From green bean casserole to smoky deviled eggs, here are fantastic holiday potluck recipes.
Food & Wine
November 19, 2012
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Italian Trifle with Marsala Syrup
In Italy, Fabio Trabocchi makes this dessert with Alchermes, a bright-red cinnamon-scented liqueur rarely seen in the States. The Sicilian fortified wine Marsala is a good substitute: It has a subtler color but a similarly spiced flavor, perfect for drenching squares of soft sponge cake layered with vanilla-infused pastry cream.
Green Bean Casserole with Goat Cheese, Almonds and Smoked Paprika
Inspired by classic green bean casseroles from his childhood, F&W’s Justin Chapple put a Spanish spin on this timeless favorite by topping the creamy beans with smoky pimentón de la Vera and toasted almonds.
Why are these ridiculously easy brussels sprouts so good? First they’re coarsely shredded, which gives them an appealing texture. Then the sprouts are roasted in a hot oven until they’re lightly charred, which enhances their nutty sweetness. They’re finished with a sprinkling of Parmesan cheese, which melts into the leaves.
Eben Freeman’s foamy interpretation of eggnog—infused with the sweet, caramelly flavors of sticky toffee pudding, a British favorite—is halfway between a drink and a dessert. “It’s thick enough to eat with a spoon,” he says. “So was classic eggnog.”
Pecan halves sautéed with butter, sugar, and ground ginger are positively addictive. Serve them with ice cream, a selection of cookies, or fruit desserts, or on their own after dessert as petit fours. They’re quick to make and, presented in tins, are great holiday gifts. If you prepare the pecans more than two days ahead, add another half teaspoon of ginger, since the flavor dissipates over time.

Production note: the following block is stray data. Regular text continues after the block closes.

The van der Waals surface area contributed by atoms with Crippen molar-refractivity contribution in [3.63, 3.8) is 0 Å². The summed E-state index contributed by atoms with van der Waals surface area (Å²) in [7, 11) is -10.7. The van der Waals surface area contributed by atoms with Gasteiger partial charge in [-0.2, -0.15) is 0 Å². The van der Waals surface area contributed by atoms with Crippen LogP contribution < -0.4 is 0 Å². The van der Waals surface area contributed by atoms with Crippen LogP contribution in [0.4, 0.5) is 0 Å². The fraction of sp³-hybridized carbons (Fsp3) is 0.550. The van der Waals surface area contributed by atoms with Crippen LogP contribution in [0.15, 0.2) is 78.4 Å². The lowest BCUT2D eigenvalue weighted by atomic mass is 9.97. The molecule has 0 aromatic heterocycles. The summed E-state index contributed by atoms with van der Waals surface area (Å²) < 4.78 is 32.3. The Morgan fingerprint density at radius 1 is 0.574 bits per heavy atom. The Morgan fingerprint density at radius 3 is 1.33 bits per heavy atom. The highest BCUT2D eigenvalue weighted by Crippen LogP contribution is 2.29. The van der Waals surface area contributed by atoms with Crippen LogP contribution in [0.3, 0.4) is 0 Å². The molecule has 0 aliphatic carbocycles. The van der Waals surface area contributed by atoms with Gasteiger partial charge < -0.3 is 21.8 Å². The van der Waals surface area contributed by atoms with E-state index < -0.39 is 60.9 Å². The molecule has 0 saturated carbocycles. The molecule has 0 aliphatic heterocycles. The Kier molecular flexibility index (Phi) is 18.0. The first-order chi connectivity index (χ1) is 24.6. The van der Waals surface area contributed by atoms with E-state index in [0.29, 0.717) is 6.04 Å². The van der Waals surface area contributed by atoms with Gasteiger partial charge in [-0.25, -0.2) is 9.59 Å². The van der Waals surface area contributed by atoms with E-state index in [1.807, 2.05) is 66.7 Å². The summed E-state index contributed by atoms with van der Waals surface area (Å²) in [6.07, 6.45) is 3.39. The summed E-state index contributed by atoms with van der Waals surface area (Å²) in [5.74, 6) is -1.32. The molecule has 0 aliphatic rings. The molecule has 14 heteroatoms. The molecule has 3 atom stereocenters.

“Crudité is one trend from the ’80s I wish would make a big comeback,” says food blogger Pim Techamuanvivit. Although Pim usually serves the vegetables whole, occasionally she’ll slice them paper-thin on a mandoline and toss the strips together.
Melissa Rubel Jacobson created this recipe to use up extra dried mushrooms and odds and ends of pasta. While the different pasta shapes cook at different rates in the water, they all become tender once baked.
Curly leaf spinach has great texture and flavor and holds this mustardy dressing well. For additional color, feel free to use a variety of different colored beets. You can also swap blood oranges for the tangerines.
Maria Helm Sinskey, culinary director of Robert Sinskey Vineyards in Napa Valley and author of the phenomenal cookbook The Vineyard Kitchen, created this indulgent baked polenta, made with plenty of Parmesan. It’s just as good when made ahead and reheated as it is when it comes straight out of the oven.
A mix of sautéed wild mushrooms adds lots of texture to this stuffing; lemon juice and zest make it tangy. The mushroom stuffing can be made vegetarian-friendly simply by replacing the chicken stock with vegetable stock.
Maria Helm Sinskey created this delicious cake as an homage to the classic European princess cake; her simpler version substitutes whipped cream for pastry cream and a luscious chocolate glaze for marzipan.
Marcia Kiesel’s pâté makes an elegant holiday gift presented in a pretty porcelain ramekin with crackers or crispy wafers. The buttery, earthy pâté can be spread on crostini, stuffed into Cognac-poached prunes, or even shaped into small balls and deep-fried with sage leaves.